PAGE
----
The first metal type of the world belongs to the creation of the Korean nation.
It is associated with the history and culture of Koryo, the first unified state of Korea. In the course of uninterrupted, intensified survey and excavation of historical sites and remains a metal type was unearthed in 1956 at Manwoltae in Kaesong, Korea, where the royal palace of the Koryo dynasty stood. Another one was dug out in November 2015, which is 6mm high, and 13.5mm long and 14mm wide on the side of an embossed letter; the back side of it has a semi-globular gouge.
In mid-April last another four metal types were unearthed in the area west of Manwoltae. They are chik meaning the water flowing, jo meaning wine lees, myong meaning name and another myong meaning bright eyes. The one meaning bright eyes is smaller than others, and the other three letters are of the same size as those discovered earlier. The calligraphic style of letters jo, chik and myong (name) are almost the same style as those letters found before, and they are considerably delicate and elaborate.
Typical of the metal-type printed books which still remain are Nammyongchonhwasangsongjungdoga, a Buddhist book printed in 1076, and Kongjagao in 1317–1324.
The earliest record on the metal type ever found is Tonggukrisanggukjip, a collection of works written by Ri Kyu Bo (1168–1241) who was a famous literary man in the period of Koryo. It gives the fact that 28 copies of Sangjonggogumrye (50 vols.) which describes in detail about state and social regulations of Koryo, regulations on etiquette in particular, were printed with metal types in the period of 1234–1241. Koryosa (History of Koryo) writes that the feudal government of Koryo established a publishing office between 1047 and 1083 which was exclusively in charge of metal type printing. This means that the Koreans invented and used metal types in the late 11th century–the early 12th century.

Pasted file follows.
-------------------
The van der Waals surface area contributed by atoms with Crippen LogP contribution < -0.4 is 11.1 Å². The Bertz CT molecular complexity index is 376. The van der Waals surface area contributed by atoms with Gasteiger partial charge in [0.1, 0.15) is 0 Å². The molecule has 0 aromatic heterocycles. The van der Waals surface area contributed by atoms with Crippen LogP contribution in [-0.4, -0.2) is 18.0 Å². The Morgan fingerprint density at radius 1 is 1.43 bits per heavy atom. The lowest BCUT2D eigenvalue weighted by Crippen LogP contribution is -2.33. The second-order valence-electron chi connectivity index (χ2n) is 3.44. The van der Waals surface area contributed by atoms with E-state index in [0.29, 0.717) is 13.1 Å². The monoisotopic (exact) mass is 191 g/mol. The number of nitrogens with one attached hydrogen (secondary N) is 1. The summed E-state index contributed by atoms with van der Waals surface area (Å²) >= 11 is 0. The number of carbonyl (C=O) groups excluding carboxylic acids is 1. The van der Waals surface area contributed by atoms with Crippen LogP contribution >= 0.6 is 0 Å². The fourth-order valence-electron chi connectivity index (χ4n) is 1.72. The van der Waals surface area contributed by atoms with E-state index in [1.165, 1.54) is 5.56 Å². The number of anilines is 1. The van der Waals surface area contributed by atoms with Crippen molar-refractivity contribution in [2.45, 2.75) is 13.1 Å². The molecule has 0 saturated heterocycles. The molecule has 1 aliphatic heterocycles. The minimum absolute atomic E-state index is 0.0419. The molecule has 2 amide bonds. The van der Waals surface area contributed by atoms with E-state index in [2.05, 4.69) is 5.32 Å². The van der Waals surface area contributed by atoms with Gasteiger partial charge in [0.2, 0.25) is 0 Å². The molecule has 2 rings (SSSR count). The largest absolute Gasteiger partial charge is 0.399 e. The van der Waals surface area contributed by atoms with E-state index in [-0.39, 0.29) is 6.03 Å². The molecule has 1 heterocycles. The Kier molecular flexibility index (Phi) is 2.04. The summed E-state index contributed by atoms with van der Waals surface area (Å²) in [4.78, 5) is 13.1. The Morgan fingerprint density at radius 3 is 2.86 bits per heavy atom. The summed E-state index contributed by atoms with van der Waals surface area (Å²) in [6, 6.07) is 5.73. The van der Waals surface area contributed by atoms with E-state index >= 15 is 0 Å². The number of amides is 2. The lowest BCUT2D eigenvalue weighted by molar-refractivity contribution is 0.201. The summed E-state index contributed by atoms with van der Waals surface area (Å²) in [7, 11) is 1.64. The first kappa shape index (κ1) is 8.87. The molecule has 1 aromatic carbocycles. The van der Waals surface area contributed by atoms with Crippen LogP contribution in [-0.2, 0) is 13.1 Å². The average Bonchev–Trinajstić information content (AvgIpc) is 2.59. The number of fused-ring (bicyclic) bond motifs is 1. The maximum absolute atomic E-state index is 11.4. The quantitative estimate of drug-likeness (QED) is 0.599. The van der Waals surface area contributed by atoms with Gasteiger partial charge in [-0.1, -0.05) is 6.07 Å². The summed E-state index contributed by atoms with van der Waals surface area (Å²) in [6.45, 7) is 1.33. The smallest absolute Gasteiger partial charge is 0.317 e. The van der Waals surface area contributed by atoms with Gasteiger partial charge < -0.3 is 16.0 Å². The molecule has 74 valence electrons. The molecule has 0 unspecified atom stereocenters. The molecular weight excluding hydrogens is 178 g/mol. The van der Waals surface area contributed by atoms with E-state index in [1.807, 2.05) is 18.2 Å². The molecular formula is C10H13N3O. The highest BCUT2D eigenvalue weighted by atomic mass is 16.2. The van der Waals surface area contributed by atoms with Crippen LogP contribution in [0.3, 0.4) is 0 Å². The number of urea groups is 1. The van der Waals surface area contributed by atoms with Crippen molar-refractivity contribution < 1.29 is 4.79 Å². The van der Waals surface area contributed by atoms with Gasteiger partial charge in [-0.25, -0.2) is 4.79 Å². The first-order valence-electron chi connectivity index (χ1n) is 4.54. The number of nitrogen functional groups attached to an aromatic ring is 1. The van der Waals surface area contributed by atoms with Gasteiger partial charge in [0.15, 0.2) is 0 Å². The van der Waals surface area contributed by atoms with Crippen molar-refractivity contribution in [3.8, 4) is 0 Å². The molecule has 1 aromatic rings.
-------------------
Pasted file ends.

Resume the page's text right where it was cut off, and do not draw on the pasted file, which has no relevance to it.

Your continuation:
According to a record, metal types were invented in the Netherlands in 1423 and in Germany in 1450. The invention of metal types in Koryo proved to be 200 years earlier than the European ones. In 1972, the exhibition History of Books was held in Paris, France, as an event of the Year of International Books under the sponsorship of UNESCO. On display at the exhibition was the second volume of the Korean history book Paegunhwasangchorokpuljojikjisimcheyojol (abbreviated as Jikjisimgyong), and it was recognized as the first material printed with metal types in the world. The fact that the book was printed with metal types is to be verified through the statement written in its last chapter that it was printed with types made by casting metal at the Hungdok Temple, a Buddhist temple in Chongju, North Chungchong Province, in July 1377.
Through the exhibition it was recognized that the Korean nation invented the metal type for the first time in the world.
Ri Yong Sik, PhD in History,
Kim Il Sung University